Subunit vaccines are playing a critical role in controlling numerous diseases and attracting more and more research interests due to their numerous advantages over conventional whole microbe-based vaccines. However, subunit vaccines are weak immunogens and thus have limited capacity in eliciting the humoral and cellular immunity against pathogens. Recently, nanoparticles (NPs) formed with certain small molecules through self-assembly have been employed as an effective carrier for subunit vaccines to play roles of adjuvant, delivery and stabilization of antigens, thus engendering a vaccine adjuvant-delivery system (VADS), which shows promises to overcome the hurdles in developing subunit vaccines. In particular, the small molecule-self-assembled NPs as a VADS can not only deliver vaccine ingredients to immune cells but also influence the immunoresponse toward a Th1 (type 1 T helper cell) and Th2 balanced pathway to establish both humoral and cellular immunity. This chapter describes the innovative VADSs based on the small molecule-self-assembled NPs, such as metal NPs (mNPs), emulsions, liposomes, and ISCOMs, which are elaborately designed for the development of subunit vaccines.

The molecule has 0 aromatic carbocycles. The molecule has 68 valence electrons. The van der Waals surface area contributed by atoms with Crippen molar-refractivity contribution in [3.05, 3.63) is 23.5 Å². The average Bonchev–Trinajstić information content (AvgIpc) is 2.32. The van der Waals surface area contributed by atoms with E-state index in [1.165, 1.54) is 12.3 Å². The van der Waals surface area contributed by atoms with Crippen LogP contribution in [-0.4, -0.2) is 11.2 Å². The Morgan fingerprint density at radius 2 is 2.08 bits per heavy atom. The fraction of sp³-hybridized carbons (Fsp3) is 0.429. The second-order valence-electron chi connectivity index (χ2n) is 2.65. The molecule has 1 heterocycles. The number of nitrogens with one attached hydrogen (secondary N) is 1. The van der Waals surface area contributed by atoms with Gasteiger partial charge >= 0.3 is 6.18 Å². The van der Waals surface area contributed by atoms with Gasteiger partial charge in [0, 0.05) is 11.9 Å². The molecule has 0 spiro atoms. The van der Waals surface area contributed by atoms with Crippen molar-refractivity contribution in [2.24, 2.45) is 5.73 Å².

Part of the book: Immunization